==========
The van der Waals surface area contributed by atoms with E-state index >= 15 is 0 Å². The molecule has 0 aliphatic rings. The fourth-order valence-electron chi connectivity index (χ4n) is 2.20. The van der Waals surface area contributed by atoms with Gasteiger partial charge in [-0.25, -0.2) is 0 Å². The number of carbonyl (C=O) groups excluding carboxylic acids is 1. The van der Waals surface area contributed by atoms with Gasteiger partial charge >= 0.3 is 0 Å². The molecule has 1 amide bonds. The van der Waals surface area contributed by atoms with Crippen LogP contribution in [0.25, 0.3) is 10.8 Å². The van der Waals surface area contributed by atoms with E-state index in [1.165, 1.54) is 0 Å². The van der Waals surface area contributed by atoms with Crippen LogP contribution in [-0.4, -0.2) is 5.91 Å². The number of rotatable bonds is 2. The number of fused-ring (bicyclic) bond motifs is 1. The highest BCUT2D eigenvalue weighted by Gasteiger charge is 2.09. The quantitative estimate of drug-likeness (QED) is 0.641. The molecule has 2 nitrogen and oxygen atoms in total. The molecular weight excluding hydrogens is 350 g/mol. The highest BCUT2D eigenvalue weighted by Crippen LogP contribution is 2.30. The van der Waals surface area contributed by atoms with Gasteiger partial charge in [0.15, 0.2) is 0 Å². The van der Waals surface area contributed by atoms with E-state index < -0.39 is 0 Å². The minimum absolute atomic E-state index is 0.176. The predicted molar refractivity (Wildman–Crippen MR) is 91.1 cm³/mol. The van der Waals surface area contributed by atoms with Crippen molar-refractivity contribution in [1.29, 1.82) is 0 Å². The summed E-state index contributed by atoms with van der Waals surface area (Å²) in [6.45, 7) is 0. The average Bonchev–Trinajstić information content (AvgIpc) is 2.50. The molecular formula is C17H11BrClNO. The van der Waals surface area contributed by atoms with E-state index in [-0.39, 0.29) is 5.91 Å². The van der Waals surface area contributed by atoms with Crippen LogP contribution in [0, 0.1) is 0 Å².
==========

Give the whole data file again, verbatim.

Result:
The van der Waals surface area contributed by atoms with E-state index >= 15 is 0 Å². The molecule has 0 aliphatic rings. The fourth-order valence-electron chi connectivity index (χ4n) is 2.20. The van der Waals surface area contributed by atoms with Gasteiger partial charge in [-0.25, -0.2) is 0 Å². The number of carbonyl (C=O) groups excluding carboxylic acids is 1. The van der Waals surface area contributed by atoms with Gasteiger partial charge >= 0.3 is 0 Å². The molecule has 1 amide bonds. The van der Waals surface area contributed by atoms with Crippen LogP contribution in [0.25, 0.3) is 10.8 Å². The van der Waals surface area contributed by atoms with E-state index in [1.165, 1.54) is 0 Å². The van der Waals surface area contributed by atoms with Crippen LogP contribution in [-0.4, -0.2) is 5.91 Å². The number of rotatable bonds is 2. The number of fused-ring (bicyclic) bond motifs is 1. The highest BCUT2D eigenvalue weighted by Gasteiger charge is 2.09. The quantitative estimate of drug-likeness (QED) is 0.641. The molecule has 2 nitrogen and oxygen atoms in total. The molecular weight excluding hydrogens is 350 g/mol. The highest BCUT2D eigenvalue weighted by Crippen LogP contribution is 2.30. The van der Waals surface area contributed by atoms with Gasteiger partial charge in [0.15, 0.2) is 0 Å². The van der Waals surface area contributed by atoms with E-state index < -0.39 is 0 Å². The minimum absolute atomic E-state index is 0.176. The predicted molar refractivity (Wildman–Crippen MR) is 91.1 cm³/mol. The van der Waals surface area contributed by atoms with Crippen molar-refractivity contribution in [1.29, 1.82) is 0 Å². The summed E-state index contributed by atoms with van der Waals surface area (Å²) in [6.45, 7) is 0. The average Bonchev–Trinajstić information content (AvgIpc) is 2.50. The molecular formula is C17H11BrClNO. The van der Waals surface area contributed by atoms with E-state index in [-0.39, 0.29) is 5.91 Å². The van der Waals surface area contributed by atoms with Crippen LogP contribution in [0, 0.1) is 0 Å².